The practice of forsaking meat on Fridays during Lent isn't limited to Catholics -- more than 155,000 Arkansans, according to the diocese's 2017 official directory -- but Catholics are the most numerous adherents to the Lenten practice. With about 51 million Catholic adults in the United States, according to a 2014 Pew Research study, or about one-fifth of the nation's adult population, sticking with fish on Fridays makes for a noticeable increase in sales.

Lent has affected sales of fish enough that in the past century restaurants have changed their menus to accommodate those six weeks. Chick-fil-A began selling a fish sandwich March 6 -- Ash Wednesday this year -- in parts of the South, although a representative at the Otter Creek franchise location in Little Rock said the change had not been made to menus in central Arkansas.

According to Eliecer Palacios, who owns and operates eight McDonald's locations, the restaurant franchise was among the first to "deviate from the burger option."

Lou Groen, owner of a Cincinnati location in the 1960s, came up with the restaurant's Filet-O-Fish sandwich -- a combination that included Alaskan pollock, cheese and tartar sauce on a bun.

"During Lent, [Groen's] sales -- burger sales especially -- decreased," Palacios said. "He said, 'There's got to be an alternative.'"

Ray Kroc, McDonald's founder, had created the Hula Burger -- made with grilled pineapple and cheese -- as an option that would keep fish out of the equation. Both debuted at the Cincinnati location on Good Friday in 1962, and the 350 Filet-O-Fish sandwiches bought that day far outstripped the six Hula Burgers sold on the same day, earning the fish sandwich a permanent spot on the McDonald's menu.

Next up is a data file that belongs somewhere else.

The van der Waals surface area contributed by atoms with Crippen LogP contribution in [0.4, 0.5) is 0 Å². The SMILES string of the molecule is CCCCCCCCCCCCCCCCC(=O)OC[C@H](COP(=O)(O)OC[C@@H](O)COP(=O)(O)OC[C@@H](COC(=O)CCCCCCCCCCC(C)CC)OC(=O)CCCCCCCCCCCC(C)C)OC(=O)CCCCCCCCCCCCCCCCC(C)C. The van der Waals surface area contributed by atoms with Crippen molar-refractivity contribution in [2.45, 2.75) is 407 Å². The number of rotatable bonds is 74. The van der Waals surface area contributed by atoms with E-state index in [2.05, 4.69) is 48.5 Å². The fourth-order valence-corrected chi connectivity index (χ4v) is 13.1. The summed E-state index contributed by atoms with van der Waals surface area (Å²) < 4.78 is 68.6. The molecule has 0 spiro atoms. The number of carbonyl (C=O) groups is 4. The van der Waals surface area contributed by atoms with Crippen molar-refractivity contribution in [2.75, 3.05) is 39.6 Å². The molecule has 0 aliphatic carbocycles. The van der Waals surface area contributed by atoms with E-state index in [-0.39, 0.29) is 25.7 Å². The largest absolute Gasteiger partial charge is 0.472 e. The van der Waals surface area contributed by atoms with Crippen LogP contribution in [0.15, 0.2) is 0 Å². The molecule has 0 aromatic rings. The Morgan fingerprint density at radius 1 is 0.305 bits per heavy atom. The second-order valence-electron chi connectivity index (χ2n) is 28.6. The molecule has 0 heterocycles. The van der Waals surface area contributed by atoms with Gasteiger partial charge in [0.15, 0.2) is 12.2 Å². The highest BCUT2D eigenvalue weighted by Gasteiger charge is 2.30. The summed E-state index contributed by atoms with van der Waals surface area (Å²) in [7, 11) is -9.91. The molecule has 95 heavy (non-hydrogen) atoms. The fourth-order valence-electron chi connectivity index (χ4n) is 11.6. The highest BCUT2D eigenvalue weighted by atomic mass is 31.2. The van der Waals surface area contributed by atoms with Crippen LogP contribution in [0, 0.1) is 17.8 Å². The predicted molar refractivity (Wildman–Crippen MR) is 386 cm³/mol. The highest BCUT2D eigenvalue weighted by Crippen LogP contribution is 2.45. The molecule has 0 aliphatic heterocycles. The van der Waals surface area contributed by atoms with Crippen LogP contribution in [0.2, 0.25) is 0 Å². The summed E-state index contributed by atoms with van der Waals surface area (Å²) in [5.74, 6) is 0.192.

It's still a popular item, said Palacios, and his restaurants see a 45 percent increase in fish sandwich sales during Lent than any other time of year.

That rise in sales isn't found everywhere; a representative of Hungry Sharks seafood restaurant in Jacksonville said Lent had no effect on its sales.

Ken Lightfoot, owner of Catfish City & BBQ Grill in Little Rock, said sales get a small increase during Lent but that the increase isn't nearly what it used to be.

"It used to be that Good Friday was the biggest day of the year [for sales]," Lightfoot said. "On Ash Wednesday you could tell who was there after church from the ashes on their foreheads."

Lightfoot said in addition to seeing fewer visible observers of Lent stop by for a meal, there are nonreligion-related factors contributing to the diminished increase in patronage at the restaurant during Lent, including an increase in the number of restaurants beginning in the mid-1990s.

Pohlmeier noted that refraining from eating meat on Fridays during Lent is only a small part of the fasting that should take place during Lent. Prayer and alms-giving, he said, also were part of a deeper commitment to God during the weeks leading up to Easter.

"The goal of Lent is not just to see if I can make a sacrifice for 40 days or give up meat on Fridays, but rather it's a renewal of my heart, a refocusing on what are the real values of my life," Pohlmeier said. "There always seems to be a real renewal during Lent. Even people that might not practice faith very consciously at other times of the year seem to recognize Lent as an opportunity for a renewal."

Photo by Fort Worth Star-Telegram/ELLISE PIERCE
Fish sticks are paired with Parmesan fries in a Lenten meal. As fish replaced red meat and chicken on Fridays during Lent in recent weeks, restaurant owners have seen varying changes in their seafood sales.

Religion on 04/13/2019

Print Headline: Fish on Friday